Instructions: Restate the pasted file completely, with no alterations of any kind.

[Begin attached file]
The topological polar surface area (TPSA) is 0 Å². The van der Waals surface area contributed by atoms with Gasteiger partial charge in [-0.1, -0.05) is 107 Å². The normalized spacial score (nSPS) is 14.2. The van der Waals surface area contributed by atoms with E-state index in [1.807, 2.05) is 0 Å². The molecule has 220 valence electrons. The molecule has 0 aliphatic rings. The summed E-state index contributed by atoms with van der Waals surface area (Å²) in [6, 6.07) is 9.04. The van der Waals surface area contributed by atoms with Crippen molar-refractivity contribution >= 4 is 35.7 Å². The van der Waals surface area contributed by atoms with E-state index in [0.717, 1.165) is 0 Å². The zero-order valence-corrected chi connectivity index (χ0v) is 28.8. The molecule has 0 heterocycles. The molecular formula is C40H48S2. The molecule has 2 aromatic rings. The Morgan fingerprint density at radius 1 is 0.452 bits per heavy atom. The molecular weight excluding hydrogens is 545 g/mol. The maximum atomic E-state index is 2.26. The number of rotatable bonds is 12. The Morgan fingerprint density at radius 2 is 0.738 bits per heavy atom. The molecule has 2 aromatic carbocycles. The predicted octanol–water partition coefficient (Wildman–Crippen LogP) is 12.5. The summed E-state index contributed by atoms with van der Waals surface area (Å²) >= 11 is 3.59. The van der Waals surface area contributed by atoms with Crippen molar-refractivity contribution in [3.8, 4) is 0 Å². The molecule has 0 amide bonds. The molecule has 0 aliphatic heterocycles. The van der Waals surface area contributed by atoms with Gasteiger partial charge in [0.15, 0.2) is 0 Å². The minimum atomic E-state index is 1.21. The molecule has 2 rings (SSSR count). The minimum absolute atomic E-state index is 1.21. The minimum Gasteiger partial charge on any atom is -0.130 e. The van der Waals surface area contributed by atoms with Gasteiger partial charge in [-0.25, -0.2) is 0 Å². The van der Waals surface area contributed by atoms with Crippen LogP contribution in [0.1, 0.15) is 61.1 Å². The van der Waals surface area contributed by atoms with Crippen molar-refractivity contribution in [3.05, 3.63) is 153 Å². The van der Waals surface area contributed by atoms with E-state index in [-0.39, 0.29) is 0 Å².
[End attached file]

The topological polar surface area (TPSA) is 0 Å². The van der Waals surface area contributed by atoms with Gasteiger partial charge in [-0.1, -0.05) is 107 Å². The normalized spacial score (nSPS) is 14.2. The van der Waals surface area contributed by atoms with E-state index in [1.807, 2.05) is 0 Å². The molecule has 220 valence electrons. The molecule has 0 aliphatic rings. The summed E-state index contributed by atoms with van der Waals surface area (Å²) in [6, 6.07) is 9.04. The van der Waals surface area contributed by atoms with Crippen molar-refractivity contribution >= 4 is 35.7 Å². The van der Waals surface area contributed by atoms with E-state index in [0.717, 1.165) is 0 Å². The zero-order valence-corrected chi connectivity index (χ0v) is 28.8. The molecule has 0 heterocycles. The molecular formula is C40H48S2. The molecule has 2 aromatic rings. The Morgan fingerprint density at radius 1 is 0.452 bits per heavy atom. The molecular weight excluding hydrogens is 545 g/mol. The maximum atomic E-state index is 2.26. The number of rotatable bonds is 12. The Morgan fingerprint density at radius 2 is 0.738 bits per heavy atom. The molecule has 2 aromatic carbocycles. The predicted octanol–water partition coefficient (Wildman–Crippen LogP) is 12.5. The summed E-state index contributed by atoms with van der Waals surface area (Å²) >= 11 is 3.59. The van der Waals surface area contributed by atoms with Crippen molar-refractivity contribution in [3.8, 4) is 0 Å². The molecule has 0 amide bonds. The molecule has 0 aliphatic heterocycles. The van der Waals surface area contributed by atoms with Gasteiger partial charge in [0.15, 0.2) is 0 Å². The minimum atomic E-state index is 1.21. The molecule has 2 rings (SSSR count). The minimum absolute atomic E-state index is 1.21. The minimum Gasteiger partial charge on any atom is -0.130 e. The van der Waals surface area contributed by atoms with Gasteiger partial charge in [-0.25, -0.2) is 0 Å². The van der Waals surface area contributed by atoms with Crippen LogP contribution in [0.1, 0.15) is 61.1 Å². The van der Waals surface area contributed by atoms with Crippen molar-refractivity contribution in [3.05, 3.63) is 153 Å². The van der Waals surface area contributed by atoms with E-state index in [-0.39, 0.29) is 0 Å².